Toilets and a café and some picnic supplies can be bought here. Take the lane sign-posted Penwyllt where there is another car park and room to easily turn around. Park considerately by the main gate or lower down where the road is wider. There are friendly horses in the field but don’t open your picnic if they are nearby as you’ll get no peace – and please, don't feed them.

Montgomeryshire Wildlife Trust

Roundton Hill - A great place to enjoy a summer picnic if you can walk to the top! The views from the summit of this 1,200ft hill are spectacular at any time of year and it’s easy to see why an Iron Age Hillfort was once sited here. At one time bats may have played a part in ancient rituals but today they are protected in roosts within the entrances to the old mines.

Glaslyn - Visiting Glaslyn is a true mountain experience, giving a sense of wilderness and isolation. Walking through the reserve, you will appreciate the landscape of the Welsh mountains and the reserve’s lake, bogs, heathland and steep ravine. All culminating in a breathtaking view of the Dyfi Estuary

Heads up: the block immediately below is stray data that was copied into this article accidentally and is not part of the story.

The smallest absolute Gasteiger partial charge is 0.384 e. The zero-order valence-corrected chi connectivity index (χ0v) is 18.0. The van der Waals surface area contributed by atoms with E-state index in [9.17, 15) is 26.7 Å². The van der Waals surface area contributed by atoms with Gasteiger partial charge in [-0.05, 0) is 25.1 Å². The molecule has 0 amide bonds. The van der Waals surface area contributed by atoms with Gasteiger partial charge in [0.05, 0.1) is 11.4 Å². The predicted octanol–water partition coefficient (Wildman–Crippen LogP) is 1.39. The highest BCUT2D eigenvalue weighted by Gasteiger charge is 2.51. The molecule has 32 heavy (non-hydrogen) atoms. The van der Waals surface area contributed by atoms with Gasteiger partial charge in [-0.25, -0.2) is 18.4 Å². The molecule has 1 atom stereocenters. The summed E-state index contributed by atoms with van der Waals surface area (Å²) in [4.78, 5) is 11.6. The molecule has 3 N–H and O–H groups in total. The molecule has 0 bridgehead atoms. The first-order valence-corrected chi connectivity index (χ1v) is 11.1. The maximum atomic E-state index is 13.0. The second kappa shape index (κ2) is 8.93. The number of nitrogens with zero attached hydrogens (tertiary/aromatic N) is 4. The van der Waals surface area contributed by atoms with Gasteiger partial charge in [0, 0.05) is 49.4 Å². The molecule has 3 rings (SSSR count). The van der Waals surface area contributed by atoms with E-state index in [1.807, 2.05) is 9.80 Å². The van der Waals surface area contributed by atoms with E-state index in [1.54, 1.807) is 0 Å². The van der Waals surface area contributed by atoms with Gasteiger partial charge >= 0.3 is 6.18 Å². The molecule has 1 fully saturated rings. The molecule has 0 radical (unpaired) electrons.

Lose yourself in wild Welsh wilderness as you picnic by the lake at Glaslyn, an integral part of the Cambrian Mountains, surrounded by a large expanse of heather moorland. Look out for the lake’s speciality, quillwort, which often washes up on the lake shore after bad weather. Glaslyn can be breathtaking at any time of year but is especially beautiful during July and August when the nature reserve turns purple with flowering heather.

Llanymynech - Llanymynech Rocks straddles the border between England and Wales and while it is spectacular at any time of the year, it is during spring and summer that it is at its most vibrant. Picnic at the viewpoint and look up for the chance of seeing peregrine falcon.Listen for green woodpecker and spot the common spotted orchid, common blue, pearl bordered and wall brown butterflies.

Llyn Coed y Dinas - Created from a gravel pit, quarried to provide material for the creation of the Welshpool bypass, Llyn Coed y Dinas is a fantastic home for all sorts of wildlife.

Some call the reserve home all year round, while others visit at specific times of the year, either to breed and raise their young or to shelter from the winter weather. Some prefer to use the site as a ‘wildlife service station’, dropping in for a rest and a meal before heading off elsewhere. Why don’t you join them and refuel on the wonder of the natural world.